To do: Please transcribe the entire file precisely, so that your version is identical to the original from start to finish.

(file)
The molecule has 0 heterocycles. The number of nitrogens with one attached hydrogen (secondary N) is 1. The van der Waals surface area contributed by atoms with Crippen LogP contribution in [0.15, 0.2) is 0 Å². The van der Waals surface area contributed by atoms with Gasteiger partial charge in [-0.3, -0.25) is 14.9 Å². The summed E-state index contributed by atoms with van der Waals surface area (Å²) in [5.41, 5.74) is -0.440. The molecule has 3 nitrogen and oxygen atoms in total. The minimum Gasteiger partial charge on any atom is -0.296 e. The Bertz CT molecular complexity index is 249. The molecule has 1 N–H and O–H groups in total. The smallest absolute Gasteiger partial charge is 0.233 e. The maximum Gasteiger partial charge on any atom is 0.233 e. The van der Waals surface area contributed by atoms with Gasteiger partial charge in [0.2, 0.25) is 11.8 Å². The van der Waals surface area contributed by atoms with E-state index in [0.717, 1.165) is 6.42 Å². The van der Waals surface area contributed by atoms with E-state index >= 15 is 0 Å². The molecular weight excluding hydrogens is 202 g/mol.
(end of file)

The molecule has 0 heterocycles. The number of nitrogens with one attached hydrogen (secondary N) is 1. The van der Waals surface area contributed by atoms with Crippen LogP contribution in [0.15, 0.2) is 0 Å². The van der Waals surface area contributed by atoms with Gasteiger partial charge in [-0.3, -0.25) is 14.9 Å². The summed E-state index contributed by atoms with van der Waals surface area (Å²) in [5.41, 5.74) is -0.440. The molecule has 3 nitrogen and oxygen atoms in total. The minimum Gasteiger partial charge on any atom is -0.296 e. The Bertz CT molecular complexity index is 249. The molecule has 1 N–H and O–H groups in total. The smallest absolute Gasteiger partial charge is 0.233 e. The maximum Gasteiger partial charge on any atom is 0.233 e. The van der Waals surface area contributed by atoms with Gasteiger partial charge in [0.2, 0.25) is 11.8 Å². The van der Waals surface area contributed by atoms with E-state index in [0.717, 1.165) is 6.42 Å². The van der Waals surface area contributed by atoms with E-state index >= 15 is 0 Å². The molecular weight excluding hydrogens is 202 g/mol.